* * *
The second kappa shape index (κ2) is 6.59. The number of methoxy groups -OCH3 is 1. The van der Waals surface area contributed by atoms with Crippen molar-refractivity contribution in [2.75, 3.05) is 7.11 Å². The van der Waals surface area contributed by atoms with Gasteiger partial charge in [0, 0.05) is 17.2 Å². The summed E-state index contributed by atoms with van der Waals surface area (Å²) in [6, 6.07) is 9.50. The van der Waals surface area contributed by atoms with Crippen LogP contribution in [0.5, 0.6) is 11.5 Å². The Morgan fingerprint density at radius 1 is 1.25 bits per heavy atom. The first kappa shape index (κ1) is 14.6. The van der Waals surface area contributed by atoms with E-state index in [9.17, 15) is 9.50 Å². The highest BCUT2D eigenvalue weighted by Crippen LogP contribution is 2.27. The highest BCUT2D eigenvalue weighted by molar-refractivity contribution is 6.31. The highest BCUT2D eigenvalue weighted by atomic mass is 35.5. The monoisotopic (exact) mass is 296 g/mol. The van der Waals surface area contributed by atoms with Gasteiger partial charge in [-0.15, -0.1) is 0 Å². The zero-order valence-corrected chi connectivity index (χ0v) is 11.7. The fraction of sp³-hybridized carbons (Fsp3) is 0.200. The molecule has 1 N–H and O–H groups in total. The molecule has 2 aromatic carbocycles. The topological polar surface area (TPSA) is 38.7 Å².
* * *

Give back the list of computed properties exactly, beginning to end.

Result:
The second kappa shape index (κ2) is 6.59. The number of methoxy groups -OCH3 is 1. The van der Waals surface area contributed by atoms with Crippen molar-refractivity contribution in [2.75, 3.05) is 7.11 Å². The van der Waals surface area contributed by atoms with Gasteiger partial charge in [0, 0.05) is 17.2 Å². The summed E-state index contributed by atoms with van der Waals surface area (Å²) in [6, 6.07) is 9.50. The van der Waals surface area contributed by atoms with Crippen LogP contribution in [0.5, 0.6) is 11.5 Å². The Morgan fingerprint density at radius 1 is 1.25 bits per heavy atom. The first kappa shape index (κ1) is 14.6. The van der Waals surface area contributed by atoms with E-state index in [9.17, 15) is 9.50 Å². The highest BCUT2D eigenvalue weighted by Crippen LogP contribution is 2.27. The highest BCUT2D eigenvalue weighted by molar-refractivity contribution is 6.31. The highest BCUT2D eigenvalue weighted by atomic mass is 35.5. The monoisotopic (exact) mass is 296 g/mol. The van der Waals surface area contributed by atoms with Gasteiger partial charge in [-0.15, -0.1) is 0 Å². The zero-order valence-corrected chi connectivity index (χ0v) is 11.7. The fraction of sp³-hybridized carbons (Fsp3) is 0.200. The molecule has 1 N–H and O–H groups in total. The molecule has 2 aromatic carbocycles. The topological polar surface area (TPSA) is 38.7 Å².